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Thursday, 19 March 1987
Page: 991


Senator BOSWELL(3.29) —As a senator representing the State of Queensland, I am concerned at the possible implications of this report by the Committee of Inquiry into the Distribution of Federal Road Grants. If it is accepted by the Minister for Transport (Mr Peter Morris), there is little doubt that Queensland and the Northern Territory will be adversely affected. The Cameron report sets out to provide a new formula for road funding in Australia, the first review of road funding formulas since 1977. It provides a series of indicators which are applied across road categories and across the States, to arrive at a set of relativities based on a chosen combination of indicators. These relativities establish the recommended proportion of road grants to the urban arterial, rural arterial and local road categories in each State.

The indicators put forward in the report are highly dependent on traffic volumes and road lengths with the traffic data manipulated in various ways. The end result is that the recommendations are strongly biased towards the populous States with heavily trafficked road systems, and towards urban areas at the expense of rural areas. Application of the recommendations would mean a major redirection of funds to New South Wales, Victoria and South Australia from the other States. The Northern Territory and Queensland will be the major losers.

At the present level of Commonwealth funding, the loss to Queensland would be $32m per annum, mostly from local roads. This will have serious repercussions for the people of Queensland, especially those who do not live in the heavily populated areas of south-east Queensland. Honourable senators who have driven through western and northern Queensland would agree that the roads, which are so important to this relatively isolated area, are not quite up to standard. Yet this report, if implemented, would lead to an even more unsuitable and insufficient road system.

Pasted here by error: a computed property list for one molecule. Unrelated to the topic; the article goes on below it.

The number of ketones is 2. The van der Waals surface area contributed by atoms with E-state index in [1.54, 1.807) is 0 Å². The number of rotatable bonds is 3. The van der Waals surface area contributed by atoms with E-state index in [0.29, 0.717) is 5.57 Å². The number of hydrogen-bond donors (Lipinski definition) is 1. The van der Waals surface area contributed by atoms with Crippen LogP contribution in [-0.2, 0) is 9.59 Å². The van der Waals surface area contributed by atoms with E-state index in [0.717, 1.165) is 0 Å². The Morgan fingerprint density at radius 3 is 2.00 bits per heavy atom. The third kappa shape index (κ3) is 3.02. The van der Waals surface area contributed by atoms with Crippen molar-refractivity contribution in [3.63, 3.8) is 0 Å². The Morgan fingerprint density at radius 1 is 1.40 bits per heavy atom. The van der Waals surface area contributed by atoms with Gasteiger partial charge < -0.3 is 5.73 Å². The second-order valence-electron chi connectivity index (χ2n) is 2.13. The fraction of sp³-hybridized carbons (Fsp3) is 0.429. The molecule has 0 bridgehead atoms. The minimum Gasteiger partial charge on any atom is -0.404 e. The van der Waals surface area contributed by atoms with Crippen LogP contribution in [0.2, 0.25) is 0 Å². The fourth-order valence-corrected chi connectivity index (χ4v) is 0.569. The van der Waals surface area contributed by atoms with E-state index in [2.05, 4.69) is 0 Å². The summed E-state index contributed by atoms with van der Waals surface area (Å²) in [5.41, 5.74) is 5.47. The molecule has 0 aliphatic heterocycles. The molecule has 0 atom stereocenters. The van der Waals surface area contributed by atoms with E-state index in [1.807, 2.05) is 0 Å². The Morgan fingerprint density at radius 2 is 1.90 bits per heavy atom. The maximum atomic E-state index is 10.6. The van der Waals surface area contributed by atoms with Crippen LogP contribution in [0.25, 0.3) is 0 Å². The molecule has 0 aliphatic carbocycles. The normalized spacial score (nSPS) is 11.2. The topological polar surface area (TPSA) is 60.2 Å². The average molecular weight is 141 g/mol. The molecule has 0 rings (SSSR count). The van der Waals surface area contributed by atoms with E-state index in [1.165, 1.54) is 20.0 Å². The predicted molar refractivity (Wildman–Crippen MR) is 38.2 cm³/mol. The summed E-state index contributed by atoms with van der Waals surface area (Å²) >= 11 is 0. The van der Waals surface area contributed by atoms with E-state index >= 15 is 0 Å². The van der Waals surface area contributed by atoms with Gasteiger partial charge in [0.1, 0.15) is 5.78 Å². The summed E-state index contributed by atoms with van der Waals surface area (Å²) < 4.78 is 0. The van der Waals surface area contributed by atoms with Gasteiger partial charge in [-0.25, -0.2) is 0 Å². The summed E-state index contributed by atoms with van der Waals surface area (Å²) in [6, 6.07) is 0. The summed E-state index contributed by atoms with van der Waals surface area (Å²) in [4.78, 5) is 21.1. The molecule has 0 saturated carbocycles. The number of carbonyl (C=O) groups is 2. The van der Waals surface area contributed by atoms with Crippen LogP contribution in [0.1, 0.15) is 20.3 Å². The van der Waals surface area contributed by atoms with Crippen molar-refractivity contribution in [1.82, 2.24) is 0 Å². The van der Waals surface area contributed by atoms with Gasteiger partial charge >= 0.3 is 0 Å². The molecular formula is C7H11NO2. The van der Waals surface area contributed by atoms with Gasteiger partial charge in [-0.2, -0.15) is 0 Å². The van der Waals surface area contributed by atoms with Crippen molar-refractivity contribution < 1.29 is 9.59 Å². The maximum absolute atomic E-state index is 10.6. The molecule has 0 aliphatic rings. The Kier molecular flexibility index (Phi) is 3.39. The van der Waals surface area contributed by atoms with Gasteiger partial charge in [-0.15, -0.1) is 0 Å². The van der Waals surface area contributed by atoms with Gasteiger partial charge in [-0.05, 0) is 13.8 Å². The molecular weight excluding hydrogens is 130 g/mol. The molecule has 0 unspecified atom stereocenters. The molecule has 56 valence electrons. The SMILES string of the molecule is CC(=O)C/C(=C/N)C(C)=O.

No consideration was taken in this report of the need to promote decentralisation in Australia, or the importance of having an adequate road system as infrastructure for further development. Neither was any consideration taken of the special needs and the importance of our rural industries. No consideration was taken of the enormous wealth that the people of northern and western Queensland generate, from which the rest of Australia benefits so much. No consideration was taken of the effects on local government or the employment generating role that roadworks fill.

Mr Acting Deputy President, you will be aware that a lot of the work in the outer areas of western Queensland is done by local government and local councils. Often in the outer shires the only form of job creation and employment is with the local councils. If this report is implemented it will have very adverse effects in the area. This report needs very careful consideration and reappraisal by the Government to ensure that non-urban dwellers are not unfairly disadvantaged because they do not live in heavily populated areas. I know that this report will have very serious consequences for the people of Queensland. I ask the Minister for Transport, Mr Morris, to delay implementation of the Cameron report and to take into account the considerations I have mentioned in my contribution.